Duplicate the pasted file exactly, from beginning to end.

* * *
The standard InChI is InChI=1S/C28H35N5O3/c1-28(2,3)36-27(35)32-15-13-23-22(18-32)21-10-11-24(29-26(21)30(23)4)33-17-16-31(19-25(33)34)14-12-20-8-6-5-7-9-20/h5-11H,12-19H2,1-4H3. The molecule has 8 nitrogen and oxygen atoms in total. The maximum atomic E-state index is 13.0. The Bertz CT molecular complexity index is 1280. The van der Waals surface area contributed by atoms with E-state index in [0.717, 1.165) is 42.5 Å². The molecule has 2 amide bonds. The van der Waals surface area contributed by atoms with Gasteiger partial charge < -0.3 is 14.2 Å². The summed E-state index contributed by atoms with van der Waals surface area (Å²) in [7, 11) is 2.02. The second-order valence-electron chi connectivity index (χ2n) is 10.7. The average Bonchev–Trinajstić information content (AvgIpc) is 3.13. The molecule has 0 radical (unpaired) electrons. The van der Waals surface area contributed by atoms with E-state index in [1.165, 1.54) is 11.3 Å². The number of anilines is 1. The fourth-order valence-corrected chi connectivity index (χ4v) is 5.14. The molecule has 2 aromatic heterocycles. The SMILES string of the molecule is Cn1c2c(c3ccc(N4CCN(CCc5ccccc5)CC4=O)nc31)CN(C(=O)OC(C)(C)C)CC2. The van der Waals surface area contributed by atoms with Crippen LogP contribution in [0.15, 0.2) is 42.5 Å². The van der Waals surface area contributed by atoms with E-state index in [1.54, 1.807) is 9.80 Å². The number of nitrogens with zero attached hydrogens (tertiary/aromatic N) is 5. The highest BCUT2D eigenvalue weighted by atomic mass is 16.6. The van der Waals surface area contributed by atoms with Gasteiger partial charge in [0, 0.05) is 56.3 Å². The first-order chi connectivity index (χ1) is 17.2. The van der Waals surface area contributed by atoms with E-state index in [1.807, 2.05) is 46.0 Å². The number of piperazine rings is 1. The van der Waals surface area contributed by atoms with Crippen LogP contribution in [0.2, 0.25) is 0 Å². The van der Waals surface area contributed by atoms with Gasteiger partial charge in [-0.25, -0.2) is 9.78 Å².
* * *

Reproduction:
The standard InChI is InChI=1S/C28H35N5O3/c1-28(2,3)36-27(35)32-15-13-23-22(18-32)21-10-11-24(29-26(21)30(23)4)33-17-16-31(19-25(33)34)14-12-20-8-6-5-7-9-20/h5-11H,12-19H2,1-4H3. The molecule has 8 nitrogen and oxygen atoms in total. The maximum atomic E-state index is 13.0. The Bertz CT molecular complexity index is 1280. The van der Waals surface area contributed by atoms with E-state index in [0.717, 1.165) is 42.5 Å². The molecule has 2 amide bonds. The van der Waals surface area contributed by atoms with Gasteiger partial charge < -0.3 is 14.2 Å². The summed E-state index contributed by atoms with van der Waals surface area (Å²) in [7, 11) is 2.02. The second-order valence-electron chi connectivity index (χ2n) is 10.7. The average Bonchev–Trinajstić information content (AvgIpc) is 3.13. The molecule has 0 radical (unpaired) electrons. The van der Waals surface area contributed by atoms with E-state index in [1.165, 1.54) is 11.3 Å². The number of anilines is 1. The fourth-order valence-corrected chi connectivity index (χ4v) is 5.14. The molecule has 2 aromatic heterocycles. The SMILES string of the molecule is Cn1c2c(c3ccc(N4CCN(CCc5ccccc5)CC4=O)nc31)CN(C(=O)OC(C)(C)C)CC2. The van der Waals surface area contributed by atoms with Crippen LogP contribution in [0.15, 0.2) is 42.5 Å². The van der Waals surface area contributed by atoms with E-state index in [1.54, 1.807) is 9.80 Å². The number of nitrogens with zero attached hydrogens (tertiary/aromatic N) is 5. The highest BCUT2D eigenvalue weighted by atomic mass is 16.6. The van der Waals surface area contributed by atoms with Gasteiger partial charge in [0, 0.05) is 56.3 Å². The first-order chi connectivity index (χ1) is 17.2. The van der Waals surface area contributed by atoms with E-state index in [1.807, 2.05) is 46.0 Å². The number of piperazine rings is 1. The van der Waals surface area contributed by atoms with Crippen LogP contribution in [0.2, 0.25) is 0 Å². The van der Waals surface area contributed by atoms with Gasteiger partial charge in [-0.25, -0.2) is 9.78 Å².